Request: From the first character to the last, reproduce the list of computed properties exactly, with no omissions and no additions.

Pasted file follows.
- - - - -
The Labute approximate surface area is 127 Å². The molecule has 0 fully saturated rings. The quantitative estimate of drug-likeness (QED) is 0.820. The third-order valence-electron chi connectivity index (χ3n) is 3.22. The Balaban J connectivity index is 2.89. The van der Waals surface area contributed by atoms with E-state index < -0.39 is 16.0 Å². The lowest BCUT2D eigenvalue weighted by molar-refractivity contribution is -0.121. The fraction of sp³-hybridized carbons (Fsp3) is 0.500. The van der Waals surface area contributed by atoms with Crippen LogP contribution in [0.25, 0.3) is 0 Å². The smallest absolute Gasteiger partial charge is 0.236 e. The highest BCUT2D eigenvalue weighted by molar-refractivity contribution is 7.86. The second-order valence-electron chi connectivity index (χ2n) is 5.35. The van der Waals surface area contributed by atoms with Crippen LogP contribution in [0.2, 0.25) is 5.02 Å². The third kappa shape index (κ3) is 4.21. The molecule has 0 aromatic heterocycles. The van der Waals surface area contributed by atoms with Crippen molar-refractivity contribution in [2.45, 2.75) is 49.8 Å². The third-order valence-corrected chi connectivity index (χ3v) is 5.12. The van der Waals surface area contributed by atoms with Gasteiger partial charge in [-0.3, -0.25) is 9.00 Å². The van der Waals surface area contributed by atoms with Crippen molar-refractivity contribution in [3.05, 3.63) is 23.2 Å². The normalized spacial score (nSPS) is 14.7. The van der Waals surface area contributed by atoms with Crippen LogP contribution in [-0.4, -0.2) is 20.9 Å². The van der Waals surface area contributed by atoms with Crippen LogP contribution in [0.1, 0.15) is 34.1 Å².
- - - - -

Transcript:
The Labute approximate surface area is 127 Å². The molecule has 0 fully saturated rings. The quantitative estimate of drug-likeness (QED) is 0.820. The third-order valence-electron chi connectivity index (χ3n) is 3.22. The Balaban J connectivity index is 2.89. The van der Waals surface area contributed by atoms with E-state index < -0.39 is 16.0 Å². The lowest BCUT2D eigenvalue weighted by molar-refractivity contribution is -0.121. The fraction of sp³-hybridized carbons (Fsp3) is 0.500. The van der Waals surface area contributed by atoms with Crippen LogP contribution in [0.25, 0.3) is 0 Å². The smallest absolute Gasteiger partial charge is 0.236 e. The highest BCUT2D eigenvalue weighted by molar-refractivity contribution is 7.86. The second-order valence-electron chi connectivity index (χ2n) is 5.35. The van der Waals surface area contributed by atoms with Crippen LogP contribution in [0.2, 0.25) is 5.02 Å². The third kappa shape index (κ3) is 4.21. The molecule has 0 aromatic heterocycles. The van der Waals surface area contributed by atoms with Crippen molar-refractivity contribution in [2.45, 2.75) is 49.8 Å². The third-order valence-corrected chi connectivity index (χ3v) is 5.12. The van der Waals surface area contributed by atoms with Gasteiger partial charge in [-0.3, -0.25) is 9.00 Å². The van der Waals surface area contributed by atoms with Crippen molar-refractivity contribution in [3.05, 3.63) is 23.2 Å². The normalized spacial score (nSPS) is 14.7. The van der Waals surface area contributed by atoms with Crippen LogP contribution in [-0.4, -0.2) is 20.9 Å². The van der Waals surface area contributed by atoms with Crippen LogP contribution in [0.1, 0.15) is 34.1 Å².